Have you ever walked into a public toilet – only to find that there was no toilet paper? I have – this morning in the mall – and it pees me off!
Ever since my days of National Service in the Army, I’ve recognized the importance of toilet paper and its place in society.
The Army used a secret scientific formula for calculating the amount of toilet paper that was issued to the troops. If I remember correctly, our Corporal mumbled something that sounded like: “Een rol per hol per week.” (But maybe he was just practising using some new swear words – this guy had a filthy mouth around his tongue.)
Later, I found that it actually meant that one roll of toilet paper was to be issued to each soldier, every week. That was the theory – in practice it never worked. Various factors buggered up the logistics – attacks of gyppo guts, theft, rain, and because some guys used the tissues to clean their rifles (not their “guns,” Sakkie!). It was always hard to come by enough of the perforated stuff.
Amongst the troops toilet paper was known as “white gold.” Not because the Defence Force was white (which it was) but because toilet paper was scarce, well guarded, and a valuable commodity.
After serving my compulsory military training sentence in the Infantry, I returned to civilian life and tried to forget about the daily “op tos,” the food, and the brainwashing.
Lately, however, with the hullabaloo around the articles written by the lady who never uses toilet paper, I’ve developed a renewed, perverse interest, in the bog roll.
After 1994, which brought to an end the ridiculous apartheid laws – where blacks were not allowed to use “white” toilets – and whites wouldn’t dream of using “black” ones – the first thing I notice was that Affirmative Shopping, in public toilets, became the order of the day.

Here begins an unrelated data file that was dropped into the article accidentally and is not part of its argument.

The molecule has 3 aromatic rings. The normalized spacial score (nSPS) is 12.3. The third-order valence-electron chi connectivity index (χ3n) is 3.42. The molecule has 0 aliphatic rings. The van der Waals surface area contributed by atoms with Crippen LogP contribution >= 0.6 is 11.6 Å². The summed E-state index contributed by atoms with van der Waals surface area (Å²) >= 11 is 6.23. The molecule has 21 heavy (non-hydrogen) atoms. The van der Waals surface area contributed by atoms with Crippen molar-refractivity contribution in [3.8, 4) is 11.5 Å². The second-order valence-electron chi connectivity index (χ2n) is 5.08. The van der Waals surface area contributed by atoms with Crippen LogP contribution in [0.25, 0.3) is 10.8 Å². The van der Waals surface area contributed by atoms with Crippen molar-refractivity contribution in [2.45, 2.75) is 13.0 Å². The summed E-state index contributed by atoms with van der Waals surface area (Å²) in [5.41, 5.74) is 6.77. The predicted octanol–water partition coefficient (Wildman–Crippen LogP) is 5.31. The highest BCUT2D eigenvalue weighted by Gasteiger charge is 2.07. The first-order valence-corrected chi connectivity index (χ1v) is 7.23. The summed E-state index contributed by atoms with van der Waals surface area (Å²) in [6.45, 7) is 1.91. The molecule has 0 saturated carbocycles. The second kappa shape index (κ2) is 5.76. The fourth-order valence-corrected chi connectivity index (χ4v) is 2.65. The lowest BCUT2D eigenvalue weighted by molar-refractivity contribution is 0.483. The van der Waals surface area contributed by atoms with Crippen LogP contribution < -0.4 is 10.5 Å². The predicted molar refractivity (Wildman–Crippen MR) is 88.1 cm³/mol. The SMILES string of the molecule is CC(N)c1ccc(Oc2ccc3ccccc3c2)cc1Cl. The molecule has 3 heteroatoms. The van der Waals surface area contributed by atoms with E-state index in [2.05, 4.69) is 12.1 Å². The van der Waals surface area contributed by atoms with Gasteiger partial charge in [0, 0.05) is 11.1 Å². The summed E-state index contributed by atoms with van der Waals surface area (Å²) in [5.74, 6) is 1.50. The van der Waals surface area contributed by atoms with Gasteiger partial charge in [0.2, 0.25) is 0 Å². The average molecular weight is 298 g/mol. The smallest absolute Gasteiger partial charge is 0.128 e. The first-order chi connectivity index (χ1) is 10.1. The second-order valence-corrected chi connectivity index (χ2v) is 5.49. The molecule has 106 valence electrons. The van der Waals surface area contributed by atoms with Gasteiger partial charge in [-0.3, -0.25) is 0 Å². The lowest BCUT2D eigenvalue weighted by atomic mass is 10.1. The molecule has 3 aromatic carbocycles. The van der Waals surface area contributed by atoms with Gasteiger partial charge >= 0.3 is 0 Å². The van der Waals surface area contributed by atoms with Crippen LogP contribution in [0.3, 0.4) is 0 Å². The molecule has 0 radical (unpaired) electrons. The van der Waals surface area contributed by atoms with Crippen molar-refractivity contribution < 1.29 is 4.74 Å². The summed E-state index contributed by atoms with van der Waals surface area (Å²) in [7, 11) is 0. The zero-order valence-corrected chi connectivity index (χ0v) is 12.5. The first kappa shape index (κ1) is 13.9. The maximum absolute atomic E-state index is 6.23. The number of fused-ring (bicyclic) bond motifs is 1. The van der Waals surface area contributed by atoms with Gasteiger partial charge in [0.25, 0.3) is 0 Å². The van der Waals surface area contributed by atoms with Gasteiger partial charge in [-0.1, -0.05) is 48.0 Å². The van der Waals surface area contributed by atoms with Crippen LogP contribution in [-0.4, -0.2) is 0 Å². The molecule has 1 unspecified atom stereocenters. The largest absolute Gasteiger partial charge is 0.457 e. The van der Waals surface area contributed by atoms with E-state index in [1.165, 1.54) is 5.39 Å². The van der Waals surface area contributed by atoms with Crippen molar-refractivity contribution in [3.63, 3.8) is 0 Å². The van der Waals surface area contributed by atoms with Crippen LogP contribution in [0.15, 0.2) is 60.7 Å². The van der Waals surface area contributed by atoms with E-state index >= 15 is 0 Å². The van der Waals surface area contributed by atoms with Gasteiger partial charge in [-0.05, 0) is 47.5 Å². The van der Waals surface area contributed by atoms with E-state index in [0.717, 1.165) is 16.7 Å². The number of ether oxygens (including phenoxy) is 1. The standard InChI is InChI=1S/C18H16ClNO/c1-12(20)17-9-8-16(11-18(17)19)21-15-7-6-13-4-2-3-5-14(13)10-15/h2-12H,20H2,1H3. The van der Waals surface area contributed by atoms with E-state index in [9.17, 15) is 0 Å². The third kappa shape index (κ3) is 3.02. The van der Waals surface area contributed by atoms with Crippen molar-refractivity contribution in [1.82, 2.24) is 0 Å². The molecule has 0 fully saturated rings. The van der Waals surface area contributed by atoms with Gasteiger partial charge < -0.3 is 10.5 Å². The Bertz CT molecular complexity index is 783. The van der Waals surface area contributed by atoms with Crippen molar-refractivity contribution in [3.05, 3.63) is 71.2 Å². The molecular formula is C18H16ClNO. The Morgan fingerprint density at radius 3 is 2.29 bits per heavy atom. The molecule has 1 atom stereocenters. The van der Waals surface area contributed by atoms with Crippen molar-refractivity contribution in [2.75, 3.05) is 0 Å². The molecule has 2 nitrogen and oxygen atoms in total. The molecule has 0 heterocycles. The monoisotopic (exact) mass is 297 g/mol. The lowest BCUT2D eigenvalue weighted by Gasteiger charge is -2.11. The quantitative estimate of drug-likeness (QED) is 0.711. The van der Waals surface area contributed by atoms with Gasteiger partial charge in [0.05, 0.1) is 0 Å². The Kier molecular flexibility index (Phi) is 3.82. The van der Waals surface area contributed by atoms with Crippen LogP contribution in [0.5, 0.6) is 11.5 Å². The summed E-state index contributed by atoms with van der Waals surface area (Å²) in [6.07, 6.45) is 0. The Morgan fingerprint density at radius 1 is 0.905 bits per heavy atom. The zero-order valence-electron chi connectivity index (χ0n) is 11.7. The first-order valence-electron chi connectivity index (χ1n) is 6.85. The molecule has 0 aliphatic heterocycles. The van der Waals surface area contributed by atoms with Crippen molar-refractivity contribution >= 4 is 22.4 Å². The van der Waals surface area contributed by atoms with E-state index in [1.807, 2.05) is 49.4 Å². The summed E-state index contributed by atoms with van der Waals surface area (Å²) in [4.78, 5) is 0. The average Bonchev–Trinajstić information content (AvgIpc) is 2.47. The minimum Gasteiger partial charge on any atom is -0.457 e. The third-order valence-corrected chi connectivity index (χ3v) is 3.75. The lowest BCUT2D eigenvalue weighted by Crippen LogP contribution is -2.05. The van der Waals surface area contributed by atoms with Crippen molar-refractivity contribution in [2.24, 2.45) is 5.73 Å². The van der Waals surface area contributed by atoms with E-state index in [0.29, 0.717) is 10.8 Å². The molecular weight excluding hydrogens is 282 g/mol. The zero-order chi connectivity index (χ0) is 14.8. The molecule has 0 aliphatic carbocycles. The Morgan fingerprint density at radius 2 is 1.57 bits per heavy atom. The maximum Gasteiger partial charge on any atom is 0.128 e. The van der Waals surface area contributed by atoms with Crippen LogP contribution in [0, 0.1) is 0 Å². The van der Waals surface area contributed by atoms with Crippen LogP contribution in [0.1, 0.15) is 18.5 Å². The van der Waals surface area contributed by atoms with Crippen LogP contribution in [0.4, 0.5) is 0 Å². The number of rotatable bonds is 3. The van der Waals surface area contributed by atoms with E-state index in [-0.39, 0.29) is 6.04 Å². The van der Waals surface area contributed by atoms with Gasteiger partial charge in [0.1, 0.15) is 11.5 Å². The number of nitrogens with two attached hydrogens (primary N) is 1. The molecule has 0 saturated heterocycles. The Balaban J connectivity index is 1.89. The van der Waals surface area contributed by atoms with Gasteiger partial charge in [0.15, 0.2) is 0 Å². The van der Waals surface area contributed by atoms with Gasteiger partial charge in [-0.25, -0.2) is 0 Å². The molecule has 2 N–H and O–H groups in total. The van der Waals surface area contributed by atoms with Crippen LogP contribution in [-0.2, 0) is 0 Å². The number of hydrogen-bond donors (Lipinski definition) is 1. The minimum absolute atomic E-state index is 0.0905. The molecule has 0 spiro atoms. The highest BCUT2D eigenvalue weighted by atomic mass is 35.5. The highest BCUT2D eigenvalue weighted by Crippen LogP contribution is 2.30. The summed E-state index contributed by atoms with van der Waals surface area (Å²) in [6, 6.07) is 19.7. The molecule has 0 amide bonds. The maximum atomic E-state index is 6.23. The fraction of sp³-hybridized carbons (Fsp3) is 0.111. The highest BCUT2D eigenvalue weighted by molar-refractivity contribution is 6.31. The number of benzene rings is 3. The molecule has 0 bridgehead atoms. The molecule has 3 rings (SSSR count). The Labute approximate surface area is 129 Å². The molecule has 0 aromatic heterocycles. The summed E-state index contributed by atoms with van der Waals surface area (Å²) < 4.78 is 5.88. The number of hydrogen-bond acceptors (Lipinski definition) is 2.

All of a sudden the “white gold” started vanishing from the previous “Whites Only” loos at an alarming rate! If the rolls were replenished at eight in the morning – by ten o’clock (tea time) – it would be gone. I started bringing my own toilet paper from home.
But, being the eternal optimist, I put it down to our new “democracy.” Something along the lines of the Freedom Charter’s: “The pee pool shall share in the country’s wealth. Ownership of toilet paper shall be transferred – and collectively shared – amongst the previously disadvantaged pee pool.”
But BEE that as it may – gone forever are the days when you could count on the availability of toilet paper in any toilet which is shared with the pee pool. Hospitals, restaurants, railway stations, parks, resorts, portable toilets, police stations, schools, even your place of work – all have gone the paperless route. (This is not a racist comment: it is the undeniable truth, I tell you.)
Have you ever paid any attention to the way in which toilet paper is advertised and marketed? Maybe you should – it’s off the wall!
Buying toilet paper – sheet size 100mm x 110mm; 350 or 500 sheets per roll; single, twin, or triple-ply; full cream or whole wheat; fuel injection; gay little fairies (not moffies, mind you!) and colourful flowers printed on the sheets, etc, etc, – almost as difficult as deciding which new car to buy!
But the gobbledegook written on the packaging is what really gets me:
“Classic collection.” (Someone out there collects toilet paper? Well, I’ll never!))
“To compliment the Micro-Pocket Technology, we added Fibro-Soft.” (Would you still buy it, if it read: To compliment the Emery-Paper Technology, we added Cactus-Thorns?)
“Thick and absorbent, so you can rest assured that you are looking out for your family.” (At last, after all these years of sleepless nights, my family will appreciate how much I care for them! And their backsides.)
Finally, this cracker:
“Free soft toy puppy inside. Collect all 3 in the summer puppy range!” (Oh, boy! I can hardly wait to play with my three little puppies while sitting on the potty.”)
Let me leave you with this morsel of unadulterated nonsense on the last day of the world’s existence:
During the later Tang Dynasty (618 – 907 AD), an Arab traveller to China, in the year 851 AD remarked: “The Chinese do not wash themselves with water when they have done their necessities; but only wipe themselves with paper.”
The Chinese had paper in their toilets???
Aaah! But they didn’t have pee pool sharing their toilets with them. That would explain it!